So, welcome to another one of my ToddTalks, which always exist to equip you with ideas you can use immediately to improve your leadership, make a greater difference in the world, and help other people do the same.
Today, I want to share the story of a senior vice president at one of our clients, let’s call him Steve, who helped one of his vice presidents, let’s call him Mark, completely turn his performance around despite being on the verge of firing him. And I want to share this story because it illustrates how small changes in our own behavior as leaders can have a big impact on the people around us.
Here’s Mark’s story in his own words. “Steve was struggling with the high volume of advisory work in his fast-moving role. He was getting frustrated with internal clients and because of that, wasn’t handling people professionally. This meant that I was fielding an increasing number of complaints about Steve, which pulled me away for my own strategic priorities, while his performance continued to drop. This had been going on for six months and I was about done. I was tired of the escalations and I was tired of telling Steve to shape up. And then, I attended the Breakthrough Coaching program. During the program, I had a crystallizing moment where I realized that my attitude and approach towards Steve was likely a big contributor to his lack of progress.”
“And then, I attended the Breakthrough Coaching program, during which I had a crystallizing moment where I realized that my attitude and approach towards Steve was likely a big contributor to his lack of progress. I was so wound up that I made all the conversations about all the things that Steve was doing wrong and what he needed to change. And it’s no wonder why he always closed up because I left no room for any real conversation.”
“So, I decided it was time to try something new. Even though I was pretty sure it would go horribly, I sat down with Steve to talk about the situation. But rather than piling on with a list of all the things that Steve was doing wrong, I honestly asked him how things were going and how he was experiencing his role, and it created an incredible shift, because for the first time he opened up about what was really going on and was finally willing to listen to my side.”
“Together, we were able to explore the problems he was having and the changes he needed to make to solve them. And wouldn’t you know it, he actually changed. After six months of progress in the wrong direction, this single discussion led to real improvements. Very quickly afterwards, internal clients started saying that Steve was changing and they had more confidence in his ability to handle the day to day work. And as a result, the escalations decreased by at least half, and the negative noise I’d been surrounded by for six months was reduced, making it easier for me to focus on doing my own job.”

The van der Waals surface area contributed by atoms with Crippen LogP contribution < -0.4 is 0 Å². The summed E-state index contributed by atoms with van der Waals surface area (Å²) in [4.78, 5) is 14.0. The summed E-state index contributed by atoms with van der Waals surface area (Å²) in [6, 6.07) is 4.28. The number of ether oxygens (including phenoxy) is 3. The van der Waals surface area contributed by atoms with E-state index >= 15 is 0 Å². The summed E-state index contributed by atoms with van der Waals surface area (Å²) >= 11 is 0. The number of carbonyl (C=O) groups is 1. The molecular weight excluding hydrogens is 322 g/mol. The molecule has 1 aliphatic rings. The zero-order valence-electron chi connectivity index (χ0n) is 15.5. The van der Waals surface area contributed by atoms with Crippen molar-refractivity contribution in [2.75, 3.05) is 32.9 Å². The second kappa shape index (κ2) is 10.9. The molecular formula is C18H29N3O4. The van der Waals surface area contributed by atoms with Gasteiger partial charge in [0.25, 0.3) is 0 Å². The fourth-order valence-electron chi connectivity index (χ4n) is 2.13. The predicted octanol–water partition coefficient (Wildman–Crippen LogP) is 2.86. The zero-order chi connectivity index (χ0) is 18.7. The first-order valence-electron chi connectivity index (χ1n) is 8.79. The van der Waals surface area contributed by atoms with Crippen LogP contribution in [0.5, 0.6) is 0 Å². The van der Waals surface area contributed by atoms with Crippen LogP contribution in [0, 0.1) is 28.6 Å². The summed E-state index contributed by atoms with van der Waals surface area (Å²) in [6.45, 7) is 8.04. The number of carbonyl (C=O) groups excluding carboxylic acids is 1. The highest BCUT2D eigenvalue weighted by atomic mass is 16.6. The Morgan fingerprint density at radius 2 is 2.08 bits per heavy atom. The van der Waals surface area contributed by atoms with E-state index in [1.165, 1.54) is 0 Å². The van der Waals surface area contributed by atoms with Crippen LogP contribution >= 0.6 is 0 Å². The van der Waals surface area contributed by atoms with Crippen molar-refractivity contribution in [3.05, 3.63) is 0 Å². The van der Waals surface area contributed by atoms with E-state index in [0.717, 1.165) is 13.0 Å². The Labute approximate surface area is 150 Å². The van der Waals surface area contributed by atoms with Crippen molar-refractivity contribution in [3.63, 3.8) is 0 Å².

Huh. Wow. What a great story, and I love hearing stories like this for so many reasons. First of all, because they’re filled with hope, and they at least remind me that people are often much more resilient and adaptive than we tend to give them credit for, and that we can, as their leaders play a major role in helping our people grow and perform.
But the real question is, is who do we need to be, and how do we need to behave to help our people unlock their potential? The story clearly illustrates what not to do; blaming and shaming our people for their underperformance is clearly counterproductive, because all it does is make him feel bad, close up, and stop thinking about how to perform better.
But it also illustrates the power of compassionate and curiosity, because in the next conversation, instead of telling Mark all the things he was doing wrong; Steve genuinely asked Mark how he was experiencing work. And I believe it was this authentic interest in Mark and in the challenges that he was facing that enabled Mark to open up, and that enabled Steve and Mark to figure out what was causing the problem and what needed to happen to close Mark’s performance gap.
And just because I’m emphasizing compassion and curiosity doesn’t mean, I don’t think we should hold our people accountable. We should for their own, our, and our organization’s sake; because our people have a very vital role to play. But I am saying if we’re truly committed to helping our people perform at their best, we need to be as caring and curious as we are critical.
Okay. So, I hope you found this ToddTalk valuable, and I look forward to talking to you at the next one. But in the meantime; be candid, be compassionate, be collaborative, and above all, be curious.